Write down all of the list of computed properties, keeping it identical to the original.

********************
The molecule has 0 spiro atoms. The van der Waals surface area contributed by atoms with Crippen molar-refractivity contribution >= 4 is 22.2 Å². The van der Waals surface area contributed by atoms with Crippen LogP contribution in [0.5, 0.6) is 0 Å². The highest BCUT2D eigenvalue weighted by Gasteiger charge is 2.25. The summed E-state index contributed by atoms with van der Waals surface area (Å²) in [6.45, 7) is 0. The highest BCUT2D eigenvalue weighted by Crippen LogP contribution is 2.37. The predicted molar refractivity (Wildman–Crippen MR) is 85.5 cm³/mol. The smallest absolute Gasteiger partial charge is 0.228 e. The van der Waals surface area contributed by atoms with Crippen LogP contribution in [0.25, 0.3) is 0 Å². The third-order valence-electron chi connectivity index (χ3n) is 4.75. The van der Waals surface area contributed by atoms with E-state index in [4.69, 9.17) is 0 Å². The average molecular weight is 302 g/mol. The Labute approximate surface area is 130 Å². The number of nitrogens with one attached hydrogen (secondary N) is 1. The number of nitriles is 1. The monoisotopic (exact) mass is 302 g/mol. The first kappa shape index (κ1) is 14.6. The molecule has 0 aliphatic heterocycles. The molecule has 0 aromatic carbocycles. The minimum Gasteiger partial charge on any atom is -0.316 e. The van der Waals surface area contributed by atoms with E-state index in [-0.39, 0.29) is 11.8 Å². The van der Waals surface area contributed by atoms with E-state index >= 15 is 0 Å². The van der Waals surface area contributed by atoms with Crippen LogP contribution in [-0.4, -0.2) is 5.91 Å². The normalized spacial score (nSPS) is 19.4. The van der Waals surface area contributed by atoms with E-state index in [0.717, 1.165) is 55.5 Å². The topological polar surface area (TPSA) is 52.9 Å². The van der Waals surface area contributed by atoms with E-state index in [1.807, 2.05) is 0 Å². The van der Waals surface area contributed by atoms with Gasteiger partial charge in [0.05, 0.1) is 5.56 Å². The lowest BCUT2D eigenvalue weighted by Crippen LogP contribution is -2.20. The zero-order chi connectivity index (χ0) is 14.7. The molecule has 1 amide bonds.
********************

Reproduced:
The molecule has 0 spiro atoms. The van der Waals surface area contributed by atoms with Crippen molar-refractivity contribution >= 4 is 22.2 Å². The van der Waals surface area contributed by atoms with Crippen LogP contribution in [0.5, 0.6) is 0 Å². The highest BCUT2D eigenvalue weighted by Gasteiger charge is 2.25. The summed E-state index contributed by atoms with van der Waals surface area (Å²) in [6.45, 7) is 0. The highest BCUT2D eigenvalue weighted by Crippen LogP contribution is 2.37. The predicted molar refractivity (Wildman–Crippen MR) is 85.5 cm³/mol. The smallest absolute Gasteiger partial charge is 0.228 e. The van der Waals surface area contributed by atoms with Crippen LogP contribution in [0.25, 0.3) is 0 Å². The third-order valence-electron chi connectivity index (χ3n) is 4.75. The van der Waals surface area contributed by atoms with E-state index in [4.69, 9.17) is 0 Å². The average molecular weight is 302 g/mol. The Labute approximate surface area is 130 Å². The number of nitrogens with one attached hydrogen (secondary N) is 1. The number of nitriles is 1. The monoisotopic (exact) mass is 302 g/mol. The first kappa shape index (κ1) is 14.6. The molecule has 0 aliphatic heterocycles. The molecule has 0 aromatic carbocycles. The minimum Gasteiger partial charge on any atom is -0.316 e. The van der Waals surface area contributed by atoms with E-state index in [-0.39, 0.29) is 11.8 Å². The van der Waals surface area contributed by atoms with E-state index >= 15 is 0 Å². The van der Waals surface area contributed by atoms with Crippen LogP contribution in [-0.4, -0.2) is 5.91 Å². The normalized spacial score (nSPS) is 19.4. The van der Waals surface area contributed by atoms with E-state index in [0.717, 1.165) is 55.5 Å². The topological polar surface area (TPSA) is 52.9 Å². The van der Waals surface area contributed by atoms with E-state index in [1.807, 2.05) is 0 Å². The van der Waals surface area contributed by atoms with Gasteiger partial charge in [0.05, 0.1) is 5.56 Å². The lowest BCUT2D eigenvalue weighted by Crippen LogP contribution is -2.20. The zero-order chi connectivity index (χ0) is 14.7. The molecule has 1 amide bonds.